Forbidden Game by L J Smith

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Forbidden Game by L J Smith

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Category: Teens
Rating: 5/5
Reviewer: Robert James
Reviewed by Robert James
Summary: L J Smith's new rerelease trilogy actually surpasses her incredible Dark Visions collection. The hugely entertaining story here will enthrall readers and give them goosebumps and thrills in equal measure. Highly recommended.
Buy? Yes Borrow? Yes
Pages: 768 Date: July 2010
Publisher: Simon & Schuster Children's Books
External links: Author's website
ISBN: 978-1847387387

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While looking for a game to play for her boyfriend's birthday, Jenny Thorn comes across a strange shop she's never seen before. Going in, she talks to a handsome boy who sells her a mysterious game in a plain box. But when she and her friends open the game to play it, they're transported to a world where the boy is the Shadow Man, and the consequence of losing the game can be deadly. The group of teens are left fighting against their worst nightmares as they try to defeat the sinister Shadow Man and escape – but when some of them finally do get out, they realise that it's just the beginning of the nightmare for them.

There are mildly frightening books and there are really frightening books – this is neither. This is absolutely, mind-bendingly, heart-stoppingly, terrifying. The opening few chapters build the tension up to an incredible high, to the point where when the teens finally realise they're trapped in the menacing Shadow World it's almost a relief that they're finally able to figure out there's something wrong – at least until the nightmares start happening.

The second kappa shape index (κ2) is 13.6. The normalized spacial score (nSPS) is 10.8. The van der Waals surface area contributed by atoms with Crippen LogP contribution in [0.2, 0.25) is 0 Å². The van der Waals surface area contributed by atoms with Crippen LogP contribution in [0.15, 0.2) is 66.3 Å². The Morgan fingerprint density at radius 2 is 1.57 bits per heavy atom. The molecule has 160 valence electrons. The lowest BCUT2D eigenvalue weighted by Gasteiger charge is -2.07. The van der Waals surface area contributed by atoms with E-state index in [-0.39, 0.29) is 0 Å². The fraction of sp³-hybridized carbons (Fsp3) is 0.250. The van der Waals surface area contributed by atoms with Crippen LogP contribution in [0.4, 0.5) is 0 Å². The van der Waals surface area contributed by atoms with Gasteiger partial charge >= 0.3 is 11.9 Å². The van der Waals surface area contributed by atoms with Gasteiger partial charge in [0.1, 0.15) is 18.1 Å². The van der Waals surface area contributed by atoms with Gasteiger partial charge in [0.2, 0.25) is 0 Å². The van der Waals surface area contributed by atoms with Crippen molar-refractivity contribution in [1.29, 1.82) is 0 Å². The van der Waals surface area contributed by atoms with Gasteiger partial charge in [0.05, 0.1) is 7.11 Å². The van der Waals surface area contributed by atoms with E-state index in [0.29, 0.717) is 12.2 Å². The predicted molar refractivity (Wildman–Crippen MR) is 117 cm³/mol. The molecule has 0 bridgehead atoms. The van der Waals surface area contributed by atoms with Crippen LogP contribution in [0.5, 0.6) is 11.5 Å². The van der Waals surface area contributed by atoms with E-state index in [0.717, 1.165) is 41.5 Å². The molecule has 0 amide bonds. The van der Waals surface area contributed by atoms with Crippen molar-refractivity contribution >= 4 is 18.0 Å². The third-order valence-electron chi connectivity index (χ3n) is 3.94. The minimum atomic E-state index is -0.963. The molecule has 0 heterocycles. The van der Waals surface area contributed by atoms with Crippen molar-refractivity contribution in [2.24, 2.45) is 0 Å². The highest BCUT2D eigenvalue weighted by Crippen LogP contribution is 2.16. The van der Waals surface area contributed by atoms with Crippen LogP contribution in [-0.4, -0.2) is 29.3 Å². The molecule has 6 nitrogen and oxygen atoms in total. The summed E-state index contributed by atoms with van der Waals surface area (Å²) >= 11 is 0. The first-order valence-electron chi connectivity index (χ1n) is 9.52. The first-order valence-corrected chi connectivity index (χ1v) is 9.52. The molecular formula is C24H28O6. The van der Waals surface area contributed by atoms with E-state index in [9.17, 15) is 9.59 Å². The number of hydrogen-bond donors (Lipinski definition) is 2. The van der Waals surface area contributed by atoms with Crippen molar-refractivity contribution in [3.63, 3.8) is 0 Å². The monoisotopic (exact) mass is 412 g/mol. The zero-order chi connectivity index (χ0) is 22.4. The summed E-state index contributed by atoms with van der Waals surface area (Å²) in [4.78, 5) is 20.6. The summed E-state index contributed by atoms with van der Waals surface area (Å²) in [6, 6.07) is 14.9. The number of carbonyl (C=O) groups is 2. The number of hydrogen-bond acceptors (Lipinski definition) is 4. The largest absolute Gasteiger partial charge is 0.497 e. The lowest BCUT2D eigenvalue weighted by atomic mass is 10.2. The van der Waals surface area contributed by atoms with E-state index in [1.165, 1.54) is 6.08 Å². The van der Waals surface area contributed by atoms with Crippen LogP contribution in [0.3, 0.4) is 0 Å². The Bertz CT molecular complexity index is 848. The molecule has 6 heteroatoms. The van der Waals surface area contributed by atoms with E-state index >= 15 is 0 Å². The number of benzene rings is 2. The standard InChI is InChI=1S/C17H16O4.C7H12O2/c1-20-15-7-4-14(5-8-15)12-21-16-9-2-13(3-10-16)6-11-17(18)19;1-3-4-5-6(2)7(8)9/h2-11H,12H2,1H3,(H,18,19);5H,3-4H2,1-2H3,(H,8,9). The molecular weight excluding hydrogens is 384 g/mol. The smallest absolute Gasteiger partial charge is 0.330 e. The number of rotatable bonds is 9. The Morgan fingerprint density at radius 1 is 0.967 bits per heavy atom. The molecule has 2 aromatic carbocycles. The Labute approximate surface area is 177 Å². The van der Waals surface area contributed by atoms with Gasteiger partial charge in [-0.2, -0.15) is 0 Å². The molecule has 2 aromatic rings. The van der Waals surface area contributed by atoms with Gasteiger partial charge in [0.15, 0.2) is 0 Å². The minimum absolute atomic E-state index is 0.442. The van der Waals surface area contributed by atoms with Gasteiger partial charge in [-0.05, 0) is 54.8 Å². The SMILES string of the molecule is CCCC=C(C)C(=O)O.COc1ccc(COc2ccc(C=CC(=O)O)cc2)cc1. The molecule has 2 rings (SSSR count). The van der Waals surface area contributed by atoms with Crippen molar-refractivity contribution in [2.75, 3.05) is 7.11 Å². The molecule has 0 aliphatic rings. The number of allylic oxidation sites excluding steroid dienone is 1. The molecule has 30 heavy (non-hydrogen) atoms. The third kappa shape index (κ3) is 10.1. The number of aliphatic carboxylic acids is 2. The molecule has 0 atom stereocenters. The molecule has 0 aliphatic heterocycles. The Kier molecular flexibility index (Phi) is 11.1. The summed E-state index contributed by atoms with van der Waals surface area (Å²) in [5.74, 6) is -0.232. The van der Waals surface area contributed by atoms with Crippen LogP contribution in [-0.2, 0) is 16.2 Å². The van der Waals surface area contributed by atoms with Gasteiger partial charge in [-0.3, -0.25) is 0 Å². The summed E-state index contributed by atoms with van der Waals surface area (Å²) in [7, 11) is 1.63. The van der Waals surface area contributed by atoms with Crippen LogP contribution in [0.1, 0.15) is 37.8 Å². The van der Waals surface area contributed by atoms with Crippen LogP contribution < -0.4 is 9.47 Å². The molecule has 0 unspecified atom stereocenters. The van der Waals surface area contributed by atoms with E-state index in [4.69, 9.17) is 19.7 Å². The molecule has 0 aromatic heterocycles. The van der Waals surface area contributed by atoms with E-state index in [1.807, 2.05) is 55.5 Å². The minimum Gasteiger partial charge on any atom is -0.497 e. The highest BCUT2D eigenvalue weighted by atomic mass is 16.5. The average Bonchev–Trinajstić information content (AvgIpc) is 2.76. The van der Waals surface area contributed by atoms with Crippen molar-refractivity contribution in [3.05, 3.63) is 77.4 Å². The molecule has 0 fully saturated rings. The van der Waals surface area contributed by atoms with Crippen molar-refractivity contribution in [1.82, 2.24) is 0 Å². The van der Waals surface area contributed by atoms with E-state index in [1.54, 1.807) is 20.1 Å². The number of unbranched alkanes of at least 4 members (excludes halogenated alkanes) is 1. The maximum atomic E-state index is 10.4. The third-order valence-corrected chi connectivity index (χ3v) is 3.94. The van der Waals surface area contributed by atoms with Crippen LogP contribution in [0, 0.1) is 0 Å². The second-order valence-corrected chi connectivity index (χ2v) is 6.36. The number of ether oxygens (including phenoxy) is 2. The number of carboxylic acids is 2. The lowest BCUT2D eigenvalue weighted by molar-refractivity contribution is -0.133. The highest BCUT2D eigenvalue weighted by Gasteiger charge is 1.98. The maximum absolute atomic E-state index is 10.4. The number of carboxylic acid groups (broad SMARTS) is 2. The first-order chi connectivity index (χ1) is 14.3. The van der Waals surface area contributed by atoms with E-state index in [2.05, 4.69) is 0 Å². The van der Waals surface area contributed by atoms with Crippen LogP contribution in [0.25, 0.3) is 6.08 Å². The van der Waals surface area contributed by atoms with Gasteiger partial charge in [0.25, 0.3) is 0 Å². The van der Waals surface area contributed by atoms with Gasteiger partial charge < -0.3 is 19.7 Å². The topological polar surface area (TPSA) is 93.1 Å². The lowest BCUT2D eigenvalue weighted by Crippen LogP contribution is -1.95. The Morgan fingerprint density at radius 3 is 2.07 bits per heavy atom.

Jenny's a great central character, and I love the interplay between the group and the friendship that comes across, just as I did in Smith's Dark Visions. The most strongly written person though, is Julian, the Shadow Man himself, particularly in the second and third books, as he develops from a fairly standard villain to an extremely interesting personality. Similarly, Jenny's boyfriend Tom really changes as the books go on, as does her relationship with him as she realises that Julian wants her for a lover.

I love Smith's writing style – it's fast paced and action packed, but surprisingly deep at times, with the books drawing on lots of references to mythology of various cultures, particularly in the first of the trilogy as the friends face Julian's minions, who appear as dark elves from Germany, aliens, and other creatures. Her dialogue is also fantastic, especially the interplay between Jenny's friends Dee and Audrey, whose initial rivalry changes as the game goes on and they're forced to rely on each other at times.

Overall this would be a definite recommendation even if all three books were being sold separately at full price – considering how much value for money the edition offers just adds to the reasons to run out and buy it.

I'd like to thank the publishers for sending a copy to The Bookbag.

Further reading: Fans of this book would be well advised to seek out Elizabeth Chandler's brilliant Dark Secrets series, which also feature strong heroines in a similar mould to Jenny and some scary situations.

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